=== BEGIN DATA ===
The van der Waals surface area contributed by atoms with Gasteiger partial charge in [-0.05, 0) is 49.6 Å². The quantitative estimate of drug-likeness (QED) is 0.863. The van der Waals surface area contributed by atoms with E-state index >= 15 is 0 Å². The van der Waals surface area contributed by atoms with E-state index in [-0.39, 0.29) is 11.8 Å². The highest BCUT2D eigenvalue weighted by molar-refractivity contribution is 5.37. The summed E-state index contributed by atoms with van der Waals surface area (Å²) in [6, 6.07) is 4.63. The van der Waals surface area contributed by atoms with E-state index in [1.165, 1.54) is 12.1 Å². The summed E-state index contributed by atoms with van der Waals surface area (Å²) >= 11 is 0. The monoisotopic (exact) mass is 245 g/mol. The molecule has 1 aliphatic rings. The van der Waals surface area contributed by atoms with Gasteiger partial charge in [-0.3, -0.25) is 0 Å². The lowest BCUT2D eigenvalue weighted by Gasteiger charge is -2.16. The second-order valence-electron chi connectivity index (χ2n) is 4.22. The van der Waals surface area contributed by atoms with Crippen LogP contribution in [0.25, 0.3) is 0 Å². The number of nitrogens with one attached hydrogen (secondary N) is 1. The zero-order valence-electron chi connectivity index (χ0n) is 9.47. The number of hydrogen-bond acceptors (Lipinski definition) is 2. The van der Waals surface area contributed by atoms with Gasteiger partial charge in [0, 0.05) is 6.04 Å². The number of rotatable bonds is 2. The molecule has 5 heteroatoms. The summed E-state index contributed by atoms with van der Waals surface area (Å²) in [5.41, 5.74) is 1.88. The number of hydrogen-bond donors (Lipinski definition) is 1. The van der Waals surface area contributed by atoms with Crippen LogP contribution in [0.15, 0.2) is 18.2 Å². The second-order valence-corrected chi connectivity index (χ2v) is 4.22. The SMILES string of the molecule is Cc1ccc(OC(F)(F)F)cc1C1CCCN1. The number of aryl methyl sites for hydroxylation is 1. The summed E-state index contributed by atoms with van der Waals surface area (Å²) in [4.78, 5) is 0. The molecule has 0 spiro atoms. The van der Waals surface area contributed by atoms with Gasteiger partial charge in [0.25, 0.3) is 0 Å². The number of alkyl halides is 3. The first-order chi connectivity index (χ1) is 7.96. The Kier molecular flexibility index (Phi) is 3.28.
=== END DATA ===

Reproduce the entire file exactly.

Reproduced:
The van der Waals surface area contributed by atoms with Gasteiger partial charge in [-0.05, 0) is 49.6 Å². The quantitative estimate of drug-likeness (QED) is 0.863. The van der Waals surface area contributed by atoms with E-state index >= 15 is 0 Å². The van der Waals surface area contributed by atoms with E-state index in [-0.39, 0.29) is 11.8 Å². The highest BCUT2D eigenvalue weighted by molar-refractivity contribution is 5.37. The summed E-state index contributed by atoms with van der Waals surface area (Å²) in [6, 6.07) is 4.63. The van der Waals surface area contributed by atoms with E-state index in [1.165, 1.54) is 12.1 Å². The summed E-state index contributed by atoms with van der Waals surface area (Å²) >= 11 is 0. The monoisotopic (exact) mass is 245 g/mol. The molecule has 1 aliphatic rings. The van der Waals surface area contributed by atoms with Gasteiger partial charge in [-0.3, -0.25) is 0 Å². The lowest BCUT2D eigenvalue weighted by Gasteiger charge is -2.16. The second-order valence-electron chi connectivity index (χ2n) is 4.22. The van der Waals surface area contributed by atoms with Crippen LogP contribution in [0.25, 0.3) is 0 Å². The number of nitrogens with one attached hydrogen (secondary N) is 1. The zero-order valence-electron chi connectivity index (χ0n) is 9.47. The number of hydrogen-bond acceptors (Lipinski definition) is 2. The van der Waals surface area contributed by atoms with Gasteiger partial charge in [0, 0.05) is 6.04 Å². The number of rotatable bonds is 2. The molecule has 5 heteroatoms. The summed E-state index contributed by atoms with van der Waals surface area (Å²) in [5.41, 5.74) is 1.88. The number of hydrogen-bond donors (Lipinski definition) is 1. The van der Waals surface area contributed by atoms with Crippen LogP contribution in [0.15, 0.2) is 18.2 Å². The second-order valence-corrected chi connectivity index (χ2v) is 4.22. The SMILES string of the molecule is Cc1ccc(OC(F)(F)F)cc1C1CCCN1. The number of aryl methyl sites for hydroxylation is 1. The summed E-state index contributed by atoms with van der Waals surface area (Å²) in [4.78, 5) is 0. The molecule has 0 spiro atoms. The van der Waals surface area contributed by atoms with Gasteiger partial charge in [0.25, 0.3) is 0 Å². The number of alkyl halides is 3. The first-order chi connectivity index (χ1) is 7.96. The Kier molecular flexibility index (Phi) is 3.28.